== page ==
Skinning is the act of skin removal. The process is done with animals, mainly as a means to prepare the muscle tissues beneath for consumption or for use of the fur or tanning of the skin. The skin may also be used as a trophy, sold on the fur market, or, in the case of a declared pest, used as proof of kill to obtain a bounty from a government health, agricultural, or game agency.
Two common methods of skinning are open skinning and case skinning. Typically, large animals are open skinned and smaller animals are case skinned.
Skinning, when it is performed on live humans as a form of capital punishment or murder, is referred to as flaying.
Case skinning is a method where the skin is peeled from the animal like a sock. One would usually use this method if the animal is going to be stretched out or put in dry storage. Many smaller animals are case skinned, leaving the skin mostly undamaged in the shape of a tube.
Although the method of case skinning individual animals varies slightly, the general steps remain the same. To case skin an animal, it should be hung upside down by its feet. A cut should be made in one foot, and continued up the leg, around the anus and down the other leg. From there the skin can be pulled down the animal as though removing a sweater.
Open skinning is a method where the skin is removed from the animal like a jacket. This method is generally used if the skin is going to be tanned immediately or frozen for storage. A skin removed by the open method can be used for wall hangings or rugs. Larger animals are often skinned using the open method.
To open skin an animal, the body should be placed on a flat surface. A cut should be made from anus to lower lip, and up the legs of the animal. The skin can then be opened and removed from the animal.
The final step is to scrape the excess fat and flesh from the inside of the skin with a blunt stone or bone tool.
Dorsal skinning is very similar to process of open skinning, however instead of making a cut up the stomach of the animal, the cut is made along the spine. This method of skinning is very popular among taxidermists, as the backbone is easier and cleaner to access than the stomach and between the legs. The best way to make a dorsal incision is to lay the animal on its abdomen and make a single cut from the base of the tail to the shoulder region. The animal’s skin is easier to remove if it has been freshly killed.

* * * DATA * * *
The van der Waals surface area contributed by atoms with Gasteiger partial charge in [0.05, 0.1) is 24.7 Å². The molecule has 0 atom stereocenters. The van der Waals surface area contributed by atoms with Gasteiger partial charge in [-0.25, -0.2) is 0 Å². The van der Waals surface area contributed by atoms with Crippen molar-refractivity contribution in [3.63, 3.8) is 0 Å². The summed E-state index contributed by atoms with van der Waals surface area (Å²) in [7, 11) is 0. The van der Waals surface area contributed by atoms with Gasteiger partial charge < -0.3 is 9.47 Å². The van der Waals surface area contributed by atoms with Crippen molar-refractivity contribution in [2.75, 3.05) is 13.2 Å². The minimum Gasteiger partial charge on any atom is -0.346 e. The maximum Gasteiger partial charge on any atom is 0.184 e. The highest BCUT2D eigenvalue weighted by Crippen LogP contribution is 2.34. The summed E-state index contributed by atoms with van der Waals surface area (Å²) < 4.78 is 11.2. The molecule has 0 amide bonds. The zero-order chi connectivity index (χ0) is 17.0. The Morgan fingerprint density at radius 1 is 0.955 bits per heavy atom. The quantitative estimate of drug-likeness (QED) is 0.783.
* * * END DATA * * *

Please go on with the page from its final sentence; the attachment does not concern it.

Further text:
Cape skinning is the process of removing the shoulder, neck and head skin for the purpose of displaying the animal as a trophy on the wall.
Animal skin and Native Americans
Native Americans used skin for many purposes other than decoration, clothing and blankets. Animal skin was used as a staple to the Native Americans’ daily lives. It was used to make tents and therefore provide shelter, to build boats which provided transportation, to make bags, to create musical instruments such as drums, and even to make quivers which helped them hunt.
Since Native Americans were practiced in the means of acquiring and manipulating animal skin, fur trading developed from contact between them and Europeans in the 16th century. Animal skin was a valuable currency which the Native Americans had in excess and would trade for things such as iron-based tools and tobacco which were common in the more developed European area. Beaver hats became very popular towards the end of the 16th century, and skinning them was necessary to acquire their wool. In this time, the beaver skin drastically rose in demand and in value. However, the high number of beavers being harvested for their pelts led to a depletion of beavers, and the industry had to slow down.
PETA's stance on skinning
To raise animals for the purpose of collecting their skin is called fur farming. People for the Ethical Treatment of Animals (PETA) alleges fur farmers are involved in skinning animals alive for their fur or skins. Killing tactics deemed brutal by PETA are also in concern. Many fur farms allegedly skin animals alive to keep the pelts intact from damage that could occur while killing them. To avoid bullet holes, tears or slits from a knife, fur farmers can use methods such as beating the animal, electrocuting them, using poison to paralyse them, or breaking their necks. Although these methods ensure an undamaged pelt, they are sometimes not enough to confirm the death of the animal, leaving the creature to be skinned alive.
The fur trade, however, insists that the only evidence of a fur animal ever being skinned alive was almost certainly staged by animal rights activists. This was an horrific video taken in a Chinese market of a raccoon dog being skinned alive, released in 2005 by Swiss Animal Protection. Despite requests from the trade and the Chinese government, Swiss Animal Protection has never released the uncut video, while analysis of the available audio track strongly suggests the man doing the skinning was doing so at the instruction of the cameraman. PETA and other animal rights groups continue to this day to claim this video is "proof" that live skinning takes place on a regular basis.
The fur trade furthermore insists that, for several reasons, animals are never skinned alive. Aside from the inhumanity and illegality of such an act, it says that skinning an animal that was still alive (1) would expose the operator to the risk of infection from the animal's claws and teeth, as well as to the risk of being cut with his own knife; (2) would take longer than skinning a dead animal; and (3) would result in a spoiled fur because the animal's beating heart would cover it in blood.
Among many campaigns, one of PETA’s goals is to enforce animal rights so they will not be used in any way as tools for humans; including as family pets. This includes utilizing their skin for clothing or decoration, and especially hurting the animals in any way. Therefore, regardless of the method used for animal skinning, PETA is against the industry in general.